As evidenced by the stories of those featured in this article, as well as the many others who have earned and are earning their GED or high school diploma before advancing to higher education, the seed has, indeed, been planted and is blooming. Perseverance and enlightenment spring from the program’s metaphorical waters of resilience and community cultural wealth.
Marissa Gillette, director of educational services, explained, “Once the basic needs are met, our community is able to pursue their education. . . Once out of crisis mode, they then have the capacity to thrive, not just survive.”
Securing a consistent place to live, a reliable means of transportation, sufficient nutrition, as well as managing court cases, correctional control via probation and parole, and family reunification are just some of the basic needs for which formerly incarcerated people are held responsible. But this uphill battle that the American justice system has imposed does not seem to define homies.
Instead, homies gain confidence in their newfound identity as college students, Morton said.
Glenn, for one, has brought his “educational lens” to Cal State-L.A. this fall semester, and approaches the classroom like a critic, illustrating what education has done for him.
“Are you for the death penalty? Do you believe in animal rights? Do you believe in abortion? A lot of what people say is based on emotion. ‘Oh, it’s not right.’ ‘Well, why is it not right?’ ‘Because it’s not right.’ Okay, that’s emotional. Let’s get some facts. I believe in facts. List those studies out there, reference points. So, that’s what education does: It gives you something substantial,” Glenn said.
Fernandez echoed Glenn’s resonance in reason. The Pasadena City College student commencement speaker for the Class of 2019 always possessed intellectual curiosity, but now he is applying it, he said.
“To have intellectual conversations aside from, ‘Oh, what were you doing last night? Who were you kicking it with? What they got going on over there? What’s that going for? I’m having intellectual conversations that spark something in my mind and it gives me growth,” Fernandez said.
Evidently, the personal benefits of furthering one’s education are worldview-informing, and richly self-developmental among Homeboy’s college community.
Assistant to the CEO, Johanna Carbajal, as a single mother, has carefully etched out time to further her education. Taking online classes with East Los Angeles College toward an associate’s degree in political science, the 3.81 GPA student has the opportunity to rewrite narratives within the carceral system as a person formerly incarcerated representing the incarcerated in a court of law.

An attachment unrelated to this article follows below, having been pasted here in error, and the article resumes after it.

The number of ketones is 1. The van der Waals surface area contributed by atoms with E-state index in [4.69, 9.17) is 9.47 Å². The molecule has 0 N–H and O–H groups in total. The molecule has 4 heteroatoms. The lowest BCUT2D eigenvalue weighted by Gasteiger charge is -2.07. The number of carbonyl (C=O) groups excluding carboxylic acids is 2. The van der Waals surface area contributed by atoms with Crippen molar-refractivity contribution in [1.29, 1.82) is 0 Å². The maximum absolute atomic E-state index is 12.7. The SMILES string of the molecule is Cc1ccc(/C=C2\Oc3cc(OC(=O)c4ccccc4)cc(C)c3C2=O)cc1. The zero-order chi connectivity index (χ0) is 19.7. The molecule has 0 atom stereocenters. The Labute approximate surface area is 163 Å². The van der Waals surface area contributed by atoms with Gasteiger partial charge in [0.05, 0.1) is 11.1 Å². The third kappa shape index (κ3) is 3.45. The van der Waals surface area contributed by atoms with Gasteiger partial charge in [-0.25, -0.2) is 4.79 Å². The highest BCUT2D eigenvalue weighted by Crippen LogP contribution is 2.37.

Carbajal said, “I was always going to court when I was little, when I was in juvenile hall. I’d never thought I’d even be able to be a probation officer because I was always in trouble. But then I talked to Donna (Homeboy’s director of legal services),” who described studying law as something of which Carbajal was capable.
One of the primary drives for Carbajal is not only to provide adequate representation that she did not always receive but to cultivate a comfortable lifestyle for her daughter. This theme of paying it forward within one’s community was a motivator universally articulated in interviews. Glenn wants his son to have memories of his father being internally motivated to persist through college. Fernandez shared that he brought his friends and family with him during his semester at Oxford through social media, expanding their idea of what’s possible for them in the process.
Inez Salcido, a substance abuse counselor and case manager at Homeboy and East Los Angeles College psychology major, completed her general education simultaneously with her son as she earned her GED and he his high school diploma during the same graduation cycle. In this community of kinship, knowledge is shared, opportunities are passed from one to another, and an unwavering commitment to reciprocity resounds.
Dan Simonds is a second year Jesuit Volunteer who, after a year teaching at Detroit Cristo Rey High School, is continuing his westward trek from the smallest town, Warren, in the smallest state, Rhode Island. He is serving in 2018-2019 as a Student Services Coordinator at Homeboy Industries in Los Angeles, California. Dan calls Gordon College—a small Christian liberal arts college near Boston—his alma mater.